Cyber security is central to the safe and secure operation of ships and shipping companies, and this guidance provides a comprehensive resource to understand the threat and practically and continually mitigate against the risks it presents to maritime transport.
List of Checklists provided within this Workbook vii
Section 1 – Introduction 1
1.1 Cyber Security Risk Management – IMO Requirements and Guidelines 1
1.1.1 Supporting Regulatory Guidelines 1
1.2 Cyber Outlook for Shipping 1
1.3 Purpose of this Workbook 2
1.4 Checklists 2
Part I – Onboard Practical Considerations 3
Section 2 – Identifying Risks 5
2.1 Vulnerable Ship Systems 5
2.2 What is a Cyber Attack? 7
2.2.1 Attacker Profiles 7
2.2.2 Types of Cyber Attack 8
Section 3 – Protection, Prevention and Training 13
3.1 Prevention of Malware Attacks 13
3.2 Software Updates 14
3.3 Endpoint Protection 15
3.3.1 Anti-virus 15
3.4 Passwords 16
3.4.1 Creating Passwords 16
3.4.2 Managing Passwords 16
3.4.3 User names 19
3.5 Cyber Security and the SMS 20
3.5.1 Cyber Security and the Ship Security Plan (SSP) 20
3.6 Crew Considerations and Training 21
3.6.1 Key Aspects of Crew Training 21
3.6.2 Unintentional Cyber Breaches by the Crew 22
3.6.3 Evaluating crew 22
3.6.4 Training for Non-Crew Members 23
3.6.5 Designing a Training Programme 23
3.6.6 Cyber Security Drills 24
3.6.7 Cyber Security Familiarisation 26
3.6.8 Example of a Cyber Security Familiarisation Checklist for New Crew Members 27
3.6.9 Social Media 28
3.6.10 Travelling in Cyber Safe Mode 29
3.6.11 Crew Training Cyber Security Checklist 30
3.7 Ship Inspections and Port State Control 32
3.7.1 Port State Control Inspections 32
Section 4 – Detect, Respond and Recover: General Principles 33
4.1 Detecting a Cyber Incident 33
4.2 Detecting a Cyber Incident Checklist 35
4.3 Incident Response 36
4.3.1 Third Party Support 37
4.3.2 Cyber Recovery Plan 38
4.3.3 Backups 39
4.4 Responding to a Cyber Incident On Board Checklist 40
Section 5 – Detect, Respond and Recover: Ship’s Business Systems 41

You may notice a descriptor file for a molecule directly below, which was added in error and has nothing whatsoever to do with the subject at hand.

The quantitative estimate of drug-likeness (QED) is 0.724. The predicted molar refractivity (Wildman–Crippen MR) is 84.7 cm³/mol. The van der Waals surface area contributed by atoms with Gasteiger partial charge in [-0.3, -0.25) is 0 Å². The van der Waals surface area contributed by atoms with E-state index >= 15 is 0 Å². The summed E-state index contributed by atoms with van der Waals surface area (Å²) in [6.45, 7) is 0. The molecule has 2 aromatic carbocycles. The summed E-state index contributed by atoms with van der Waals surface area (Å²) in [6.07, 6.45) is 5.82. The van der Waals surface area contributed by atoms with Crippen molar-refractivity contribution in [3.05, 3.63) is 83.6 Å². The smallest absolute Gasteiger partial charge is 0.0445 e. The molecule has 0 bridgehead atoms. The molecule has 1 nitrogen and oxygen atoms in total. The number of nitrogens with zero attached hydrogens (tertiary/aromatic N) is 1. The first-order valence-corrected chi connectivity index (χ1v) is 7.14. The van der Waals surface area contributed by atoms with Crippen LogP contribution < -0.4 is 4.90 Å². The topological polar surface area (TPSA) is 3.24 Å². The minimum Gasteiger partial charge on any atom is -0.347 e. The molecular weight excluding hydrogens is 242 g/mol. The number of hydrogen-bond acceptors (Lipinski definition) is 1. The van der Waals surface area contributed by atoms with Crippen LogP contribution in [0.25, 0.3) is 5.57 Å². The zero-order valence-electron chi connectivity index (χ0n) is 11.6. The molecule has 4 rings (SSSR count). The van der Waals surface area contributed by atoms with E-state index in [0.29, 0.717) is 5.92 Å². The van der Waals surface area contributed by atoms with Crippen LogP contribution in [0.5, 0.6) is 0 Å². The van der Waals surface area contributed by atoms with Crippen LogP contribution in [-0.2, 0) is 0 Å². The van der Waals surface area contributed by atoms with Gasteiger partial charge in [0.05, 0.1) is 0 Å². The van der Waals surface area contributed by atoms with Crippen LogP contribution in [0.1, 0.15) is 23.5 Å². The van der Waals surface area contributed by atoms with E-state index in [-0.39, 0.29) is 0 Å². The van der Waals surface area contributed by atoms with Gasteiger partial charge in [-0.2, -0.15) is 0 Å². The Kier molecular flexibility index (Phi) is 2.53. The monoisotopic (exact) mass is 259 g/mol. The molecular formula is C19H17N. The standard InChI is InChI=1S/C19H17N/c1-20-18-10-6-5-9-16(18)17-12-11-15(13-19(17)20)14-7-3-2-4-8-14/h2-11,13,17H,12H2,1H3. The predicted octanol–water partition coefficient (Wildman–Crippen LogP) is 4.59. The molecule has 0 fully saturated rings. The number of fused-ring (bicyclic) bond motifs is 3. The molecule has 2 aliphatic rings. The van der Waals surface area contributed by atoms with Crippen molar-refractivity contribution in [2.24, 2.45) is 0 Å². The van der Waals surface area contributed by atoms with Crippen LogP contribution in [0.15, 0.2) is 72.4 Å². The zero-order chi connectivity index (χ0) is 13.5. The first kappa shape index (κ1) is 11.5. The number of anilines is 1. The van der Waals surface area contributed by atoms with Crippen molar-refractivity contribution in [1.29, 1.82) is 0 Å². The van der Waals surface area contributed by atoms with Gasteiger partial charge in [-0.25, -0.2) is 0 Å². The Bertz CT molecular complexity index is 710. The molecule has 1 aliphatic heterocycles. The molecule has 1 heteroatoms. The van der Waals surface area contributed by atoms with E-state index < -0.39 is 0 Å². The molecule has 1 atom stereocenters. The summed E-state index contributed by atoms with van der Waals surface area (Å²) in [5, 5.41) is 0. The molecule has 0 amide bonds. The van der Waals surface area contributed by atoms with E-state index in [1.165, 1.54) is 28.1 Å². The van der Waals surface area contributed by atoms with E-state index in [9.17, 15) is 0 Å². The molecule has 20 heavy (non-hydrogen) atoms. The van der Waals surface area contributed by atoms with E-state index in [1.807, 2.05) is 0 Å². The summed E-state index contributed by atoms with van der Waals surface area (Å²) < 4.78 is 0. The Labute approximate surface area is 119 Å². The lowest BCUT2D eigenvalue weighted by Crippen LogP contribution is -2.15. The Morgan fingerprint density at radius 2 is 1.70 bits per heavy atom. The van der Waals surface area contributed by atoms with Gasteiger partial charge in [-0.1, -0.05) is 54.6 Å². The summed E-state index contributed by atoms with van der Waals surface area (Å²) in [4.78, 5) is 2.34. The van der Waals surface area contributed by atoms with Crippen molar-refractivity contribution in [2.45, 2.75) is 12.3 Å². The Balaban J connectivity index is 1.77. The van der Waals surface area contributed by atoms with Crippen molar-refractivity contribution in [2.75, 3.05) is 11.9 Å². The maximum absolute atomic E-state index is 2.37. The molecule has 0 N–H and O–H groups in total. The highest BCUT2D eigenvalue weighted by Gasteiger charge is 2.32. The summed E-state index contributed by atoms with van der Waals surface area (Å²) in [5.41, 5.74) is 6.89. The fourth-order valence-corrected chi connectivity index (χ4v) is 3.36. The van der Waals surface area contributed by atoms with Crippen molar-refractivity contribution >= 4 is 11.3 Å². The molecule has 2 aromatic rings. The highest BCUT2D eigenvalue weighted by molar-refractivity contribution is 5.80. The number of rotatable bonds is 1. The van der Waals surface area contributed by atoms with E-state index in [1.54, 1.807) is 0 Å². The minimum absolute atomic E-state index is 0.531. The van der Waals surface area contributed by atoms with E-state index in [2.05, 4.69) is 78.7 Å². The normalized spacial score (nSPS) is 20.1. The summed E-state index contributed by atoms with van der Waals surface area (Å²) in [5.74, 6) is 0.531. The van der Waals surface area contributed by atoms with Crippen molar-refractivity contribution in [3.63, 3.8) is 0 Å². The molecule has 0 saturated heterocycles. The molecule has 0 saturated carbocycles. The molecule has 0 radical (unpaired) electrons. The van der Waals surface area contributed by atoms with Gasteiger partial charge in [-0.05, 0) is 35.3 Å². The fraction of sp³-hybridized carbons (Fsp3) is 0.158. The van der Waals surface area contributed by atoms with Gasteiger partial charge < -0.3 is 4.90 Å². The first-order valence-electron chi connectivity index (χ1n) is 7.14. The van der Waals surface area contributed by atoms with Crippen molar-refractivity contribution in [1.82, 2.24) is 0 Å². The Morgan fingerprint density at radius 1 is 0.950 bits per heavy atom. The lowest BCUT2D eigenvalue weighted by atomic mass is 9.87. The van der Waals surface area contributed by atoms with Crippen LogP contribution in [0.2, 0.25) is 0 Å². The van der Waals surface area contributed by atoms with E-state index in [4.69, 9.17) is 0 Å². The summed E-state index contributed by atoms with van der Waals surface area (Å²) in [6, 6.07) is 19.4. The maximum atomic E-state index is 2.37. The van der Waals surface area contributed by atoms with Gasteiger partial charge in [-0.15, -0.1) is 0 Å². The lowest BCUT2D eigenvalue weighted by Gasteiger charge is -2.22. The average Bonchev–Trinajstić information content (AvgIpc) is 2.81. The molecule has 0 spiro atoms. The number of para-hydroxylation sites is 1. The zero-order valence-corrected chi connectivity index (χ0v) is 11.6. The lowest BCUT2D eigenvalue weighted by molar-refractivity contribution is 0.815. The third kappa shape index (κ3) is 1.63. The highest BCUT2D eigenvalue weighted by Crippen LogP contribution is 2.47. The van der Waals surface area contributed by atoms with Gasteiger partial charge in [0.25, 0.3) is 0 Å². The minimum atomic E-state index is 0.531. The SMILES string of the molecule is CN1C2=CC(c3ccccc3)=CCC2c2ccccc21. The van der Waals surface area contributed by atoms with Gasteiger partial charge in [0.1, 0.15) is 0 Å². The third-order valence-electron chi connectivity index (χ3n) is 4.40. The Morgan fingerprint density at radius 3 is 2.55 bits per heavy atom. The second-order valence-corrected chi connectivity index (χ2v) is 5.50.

5.1 Onboard Business Computers 41
5.1.1 USB Ports and Drives 41
5.1.2 USB Port Blockers 41
5.1.3 USB Cleaning Stations 42
5.1.4 Personal Devices and USB Ports 43
5.1.5 Onboard Business Computer Checklist 45
5.2 Network Segregation On Board 47
5.2.1 Existing/Simple Networks 47
5.2.2 Segregated Networks 47
5.2.3 Achieving a Segregated Network 47
5.2.4 Maintaining a Segregated Network 48
5.2.5 Benefits of Network Segregation 48
5.2.6 Vulnerable Systems On Board 48
5.3 Network Segregation Checklist 49
5.4 Wireless Networks 50
5.4.1 Business WiFi 50
5.4.2 Crew WiFi 50
5.4.3 Guest Access 51
5.4.4 WiFi Network Security 51
5.4.5 Virtual Private Network (VPN) 51
5.4.6 Networks (Wireless and Wired) 52
5.5 Satellite Communications Equipment 53
5.5.1 Satcom Passwords 53
5.5.2 Admin Password Security 53
5.5.3 Confirming that the Satcom System is Not Available from the Public Internet 53
5.5.4 Is the Software Running on the Satcom System Kept Up to Date? 54
5.5.5 Applying Updates to Satellite Terminals 54
5.5.6 Physical Security of the Satellite Terminal 55
5.5.7 Software Security of the Satellite System 55
5.5.8 Satellite Communications Checklist 57
5.6 Mobile (Cellular) Data Connections 58
5.7 Connecting to Shore WiFi in Port 59
5.7.1 Crew Connecting to WiFi Ashore 59
5.7.2 Shore WiFi in Port/Shore Cellular Data Checklist 60
Section 6 – Detect, Respond and Recover: OT Systems 61
6.1 Understanding OT Systems 61
6.2 Engine Department Considerations 63
6.3 OT Systems Checklist for Crew 65
6.4 ECDIS Security 66
6.4.1 Updates 66
6.4.2 Physical Security 66
6.4.3 ECDIS Recovery 67
6.4.4 Recognising Genuine NAVTEX Messages 67
6.4.5 ECDIS Cyber Security Checklist 68
6.5 GNSS Security 69
6.5.1 GNSS Input Data 69
6.6 Cyber Security Checks on the Navigation Bridge during Watchkeeping 70
Part II – IT Department and Shoreside Management 71
Section 7 – Key Considerations 73